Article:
Yavlinsky: We want to form a coalition with the SPS. We are working hard on this issue in the regions and in Moscow. Sixty two of our regional organisations are working on a policy aimed at creating a coalition with the SPS. Actually, the situation in the country is such that there are far more basic values and basic problems that unite us than divide us. We are ready to accept that the Union of Right-Wing Forces won't act in opposition to the present administration and challenge official policy. But that has been the case in the past as well. However, we are looking for common ground. And we think that we will be able to set up a workable coalition. We will move towards an alliance.

Svetlana Sorokina: But the SPS has recently made very sharp opposition statements. However, in general, it is thought that if the SPS and Yabloko do not form an electoral bloc, you won't get into the next Duma and so such an alliance is a foregone conclusion.

Yavlinsky: This statement has always been made. It has always been used to try and scare us. I think that we have enough brains to resolve the problem correctly, because in our opinion the views of our voters are what matter, including the reasons why we won their support. This reflects what we have fought for at the presidential elections. The reasons for our opposition in the presidential elections continue to form the meaning and basis of our work.

Svetlana Sorokina: You signed an appeal in defence of NTV yesterday. I would like to put this question to you. We have found ourselves in the focus of political events. You are an experienced politician. Do you think that the authorities are consistent in their bid to fully take control of NTV?

Yavlinsky: Yes. The same thing holds true for all the other mass media. It is a political case and our position is that it is an attempt to undermine the political base of all the democratic independent political parties. In general, it is a blow to public policy in principle, and I think the authorities will be consistent in this.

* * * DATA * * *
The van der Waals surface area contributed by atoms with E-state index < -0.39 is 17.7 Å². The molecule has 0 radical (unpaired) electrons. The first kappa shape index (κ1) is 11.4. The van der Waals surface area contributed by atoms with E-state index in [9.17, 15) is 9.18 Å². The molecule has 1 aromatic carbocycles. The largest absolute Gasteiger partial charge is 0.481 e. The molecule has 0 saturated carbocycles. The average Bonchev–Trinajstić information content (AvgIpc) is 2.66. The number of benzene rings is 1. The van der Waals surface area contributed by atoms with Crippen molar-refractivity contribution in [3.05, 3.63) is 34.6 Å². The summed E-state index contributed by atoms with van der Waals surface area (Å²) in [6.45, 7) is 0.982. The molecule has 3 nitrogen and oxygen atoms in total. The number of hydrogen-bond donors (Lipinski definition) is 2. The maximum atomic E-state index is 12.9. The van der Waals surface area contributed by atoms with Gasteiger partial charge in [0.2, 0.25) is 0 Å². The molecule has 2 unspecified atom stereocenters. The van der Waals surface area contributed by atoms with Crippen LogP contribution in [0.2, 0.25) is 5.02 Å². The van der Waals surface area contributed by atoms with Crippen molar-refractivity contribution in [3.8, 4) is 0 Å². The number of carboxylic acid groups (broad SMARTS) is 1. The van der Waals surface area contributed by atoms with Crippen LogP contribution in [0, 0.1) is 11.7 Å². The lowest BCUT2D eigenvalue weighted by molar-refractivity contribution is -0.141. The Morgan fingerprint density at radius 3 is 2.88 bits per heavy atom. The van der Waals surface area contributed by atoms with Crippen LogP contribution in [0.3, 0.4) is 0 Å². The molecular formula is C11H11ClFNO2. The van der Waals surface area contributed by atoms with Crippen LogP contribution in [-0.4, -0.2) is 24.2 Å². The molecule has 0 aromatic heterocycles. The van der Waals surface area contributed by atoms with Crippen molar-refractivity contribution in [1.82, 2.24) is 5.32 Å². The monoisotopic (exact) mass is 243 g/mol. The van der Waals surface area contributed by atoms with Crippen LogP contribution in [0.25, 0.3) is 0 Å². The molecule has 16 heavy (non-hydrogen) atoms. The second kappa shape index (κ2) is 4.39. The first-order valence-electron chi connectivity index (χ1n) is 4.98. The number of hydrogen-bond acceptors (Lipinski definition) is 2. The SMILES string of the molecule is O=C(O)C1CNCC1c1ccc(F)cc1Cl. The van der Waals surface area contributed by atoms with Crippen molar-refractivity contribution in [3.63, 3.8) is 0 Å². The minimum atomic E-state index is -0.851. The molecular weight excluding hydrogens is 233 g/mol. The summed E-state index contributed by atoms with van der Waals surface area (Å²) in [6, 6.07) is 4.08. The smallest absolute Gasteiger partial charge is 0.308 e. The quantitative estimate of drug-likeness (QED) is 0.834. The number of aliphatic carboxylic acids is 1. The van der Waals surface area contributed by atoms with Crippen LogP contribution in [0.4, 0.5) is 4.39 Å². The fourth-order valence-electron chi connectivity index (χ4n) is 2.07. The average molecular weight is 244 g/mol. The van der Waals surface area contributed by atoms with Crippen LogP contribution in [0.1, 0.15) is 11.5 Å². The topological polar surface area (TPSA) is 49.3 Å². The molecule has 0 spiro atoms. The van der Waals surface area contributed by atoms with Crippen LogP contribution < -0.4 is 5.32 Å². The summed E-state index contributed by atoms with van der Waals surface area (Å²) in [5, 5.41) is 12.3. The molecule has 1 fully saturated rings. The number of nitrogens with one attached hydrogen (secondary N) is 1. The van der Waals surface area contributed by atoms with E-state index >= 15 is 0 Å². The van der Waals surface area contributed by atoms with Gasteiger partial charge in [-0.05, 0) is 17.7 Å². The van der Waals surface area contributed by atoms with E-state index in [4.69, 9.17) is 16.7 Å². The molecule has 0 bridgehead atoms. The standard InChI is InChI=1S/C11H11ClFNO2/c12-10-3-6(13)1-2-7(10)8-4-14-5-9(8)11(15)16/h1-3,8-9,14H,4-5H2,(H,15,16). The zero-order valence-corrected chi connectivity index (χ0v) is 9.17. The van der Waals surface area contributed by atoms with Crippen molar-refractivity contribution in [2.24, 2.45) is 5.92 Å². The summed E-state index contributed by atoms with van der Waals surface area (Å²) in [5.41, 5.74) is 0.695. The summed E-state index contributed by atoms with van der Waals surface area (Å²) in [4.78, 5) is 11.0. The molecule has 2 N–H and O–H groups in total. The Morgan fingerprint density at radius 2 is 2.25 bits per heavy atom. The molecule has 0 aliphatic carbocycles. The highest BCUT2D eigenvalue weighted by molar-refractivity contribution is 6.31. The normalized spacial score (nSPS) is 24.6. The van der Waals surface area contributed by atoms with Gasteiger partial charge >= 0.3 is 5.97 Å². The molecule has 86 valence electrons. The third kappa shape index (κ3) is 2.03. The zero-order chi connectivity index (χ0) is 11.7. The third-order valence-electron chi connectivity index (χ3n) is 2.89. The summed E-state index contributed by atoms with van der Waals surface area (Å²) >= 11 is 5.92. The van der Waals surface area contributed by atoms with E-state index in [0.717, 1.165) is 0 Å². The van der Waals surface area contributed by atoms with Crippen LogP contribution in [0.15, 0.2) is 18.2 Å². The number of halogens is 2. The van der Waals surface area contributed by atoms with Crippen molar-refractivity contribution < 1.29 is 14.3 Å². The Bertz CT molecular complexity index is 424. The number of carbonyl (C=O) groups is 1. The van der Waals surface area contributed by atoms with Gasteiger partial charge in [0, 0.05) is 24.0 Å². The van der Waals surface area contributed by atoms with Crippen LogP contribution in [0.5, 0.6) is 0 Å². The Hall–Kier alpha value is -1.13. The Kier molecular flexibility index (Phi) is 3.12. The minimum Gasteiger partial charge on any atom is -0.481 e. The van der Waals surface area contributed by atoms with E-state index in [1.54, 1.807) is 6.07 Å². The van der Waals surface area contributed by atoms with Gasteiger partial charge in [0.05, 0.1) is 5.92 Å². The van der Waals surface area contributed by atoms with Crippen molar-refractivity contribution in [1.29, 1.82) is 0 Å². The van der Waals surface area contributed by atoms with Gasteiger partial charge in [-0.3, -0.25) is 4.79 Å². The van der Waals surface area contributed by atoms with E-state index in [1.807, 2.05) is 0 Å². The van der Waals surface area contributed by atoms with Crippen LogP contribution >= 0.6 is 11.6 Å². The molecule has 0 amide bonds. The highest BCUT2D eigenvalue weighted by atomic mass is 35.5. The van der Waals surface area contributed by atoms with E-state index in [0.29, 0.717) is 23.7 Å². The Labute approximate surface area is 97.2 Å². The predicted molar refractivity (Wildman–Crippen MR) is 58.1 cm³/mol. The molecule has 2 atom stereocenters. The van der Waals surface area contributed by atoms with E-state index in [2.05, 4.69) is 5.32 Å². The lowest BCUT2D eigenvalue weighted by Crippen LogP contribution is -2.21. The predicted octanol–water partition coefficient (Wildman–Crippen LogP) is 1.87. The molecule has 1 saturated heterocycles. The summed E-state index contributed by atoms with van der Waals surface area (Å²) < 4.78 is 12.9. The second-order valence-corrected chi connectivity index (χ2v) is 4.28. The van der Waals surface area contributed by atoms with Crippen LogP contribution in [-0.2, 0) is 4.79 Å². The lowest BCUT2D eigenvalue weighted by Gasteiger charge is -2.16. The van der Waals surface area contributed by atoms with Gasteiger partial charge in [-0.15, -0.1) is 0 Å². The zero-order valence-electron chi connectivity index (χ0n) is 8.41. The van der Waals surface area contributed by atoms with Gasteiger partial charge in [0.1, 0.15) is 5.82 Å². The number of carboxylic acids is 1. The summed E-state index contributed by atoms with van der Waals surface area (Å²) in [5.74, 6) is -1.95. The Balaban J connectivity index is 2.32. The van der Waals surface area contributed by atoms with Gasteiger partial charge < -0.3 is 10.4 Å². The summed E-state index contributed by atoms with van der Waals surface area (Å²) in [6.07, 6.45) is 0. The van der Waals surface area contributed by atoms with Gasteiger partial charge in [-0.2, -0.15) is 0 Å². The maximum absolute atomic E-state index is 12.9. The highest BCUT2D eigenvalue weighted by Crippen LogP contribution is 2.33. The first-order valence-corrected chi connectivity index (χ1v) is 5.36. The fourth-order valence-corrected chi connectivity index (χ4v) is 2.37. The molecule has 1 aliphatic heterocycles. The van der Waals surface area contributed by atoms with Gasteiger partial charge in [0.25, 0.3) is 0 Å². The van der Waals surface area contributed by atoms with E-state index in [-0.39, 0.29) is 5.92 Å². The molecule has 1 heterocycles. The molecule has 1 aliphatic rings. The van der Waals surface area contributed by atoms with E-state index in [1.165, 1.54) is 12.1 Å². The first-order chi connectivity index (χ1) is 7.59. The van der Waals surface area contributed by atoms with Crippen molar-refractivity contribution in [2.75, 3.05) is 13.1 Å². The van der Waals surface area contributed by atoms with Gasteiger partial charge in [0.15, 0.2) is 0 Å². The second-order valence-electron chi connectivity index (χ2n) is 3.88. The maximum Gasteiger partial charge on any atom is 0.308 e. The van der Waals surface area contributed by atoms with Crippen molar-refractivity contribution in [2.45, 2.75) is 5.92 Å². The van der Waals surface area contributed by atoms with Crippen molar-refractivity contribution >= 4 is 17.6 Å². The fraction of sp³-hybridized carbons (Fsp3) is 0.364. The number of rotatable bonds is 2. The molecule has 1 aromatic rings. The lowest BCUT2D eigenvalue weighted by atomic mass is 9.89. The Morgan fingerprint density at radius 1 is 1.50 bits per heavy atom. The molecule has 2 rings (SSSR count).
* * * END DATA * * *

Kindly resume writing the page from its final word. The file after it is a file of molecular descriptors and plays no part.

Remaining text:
Svetlana Sorokina: You say that establishing control over the mass media is part of the plan to create a strong vertical power structure. Do you think that they will draw a line there? Is it possible to create a controlled democracy in our country, as some political technologists say?

Yavlinsky: A controlled democracy brings you along a road that leads to a dead end. A 21st century economy can only be created by free people, people who have all available information about developments in their country and in the world, people who independently analyse their own lives and develop the policies of their country.

It is possible for an agrarian country to become an industrial nation through a totalitarian regime. However, the transition to post-industrialism in the 21st century is impossible in such a state. It simply leads to a dead end. A controlled democracy involves the constant manipulation and duping of our citizens. This can be done and can be sustained for a fairly long time. But nothing will come out of it. It will lead to an impasse.

In general I would like to tell you that Yabloko is approaching the point when it will become a fully-fledged, all-inclusive democratic opposition. Our views are diverging more and more from the statements of the President and the authorities. We are very close to becoming an opposition, together with millions of our voters. The situation is becoming much clearer than in the past.

Svetlana Sorokina: Do you think you can occupy the niche of a constructive opposition that has been referred to so often recently?

Yavlinsky: I don’t understand this term, constructive opposition. Deconstructive opposition would imply piracy.

Svetlana Sorokina: You don't want to be a pirate?

Yavlinsky: To date we have not been pirates. Consequently we are always constructive as a political opposition as we say: this should be done differently. For example, money shouldn't be stashed away, it should be used to abolish army conscription and establish a contract-based army. This is what I term an opposition.

We are expressing the opinions of the opposition on all key problems. But we are extremely alarmed, as the country has stopped worrying about its dead, as the year draws to a close. This is a very serious issue. The country no longer pays attention to the fact that hundreds of people die in the North Caucasus every week and every month, even of soldiers who do not take part in combat actions.

Svetlana Sorokina: We have time for just one more short question. Yesterday we started asking our guests questions from visitors to our Internet site: elita.ntv.ru. Now they can put the questions to the Hero of the Day. We picked out the following question for you from the Internet: "If you create a coalition with the SPS, will it be named a fruit or vegetable?"

Yavlinsky: Yabloko will remain. We will leave it up to our partners to decide whether they want to add some vegetable to Yabloko (Ed. “yabloko” means “apple” in Russian).

Svetlana Sorokina: Thank you very much.

See also:

Yabloko and the Grim Symbols of the Soviet Era

December 21, 2000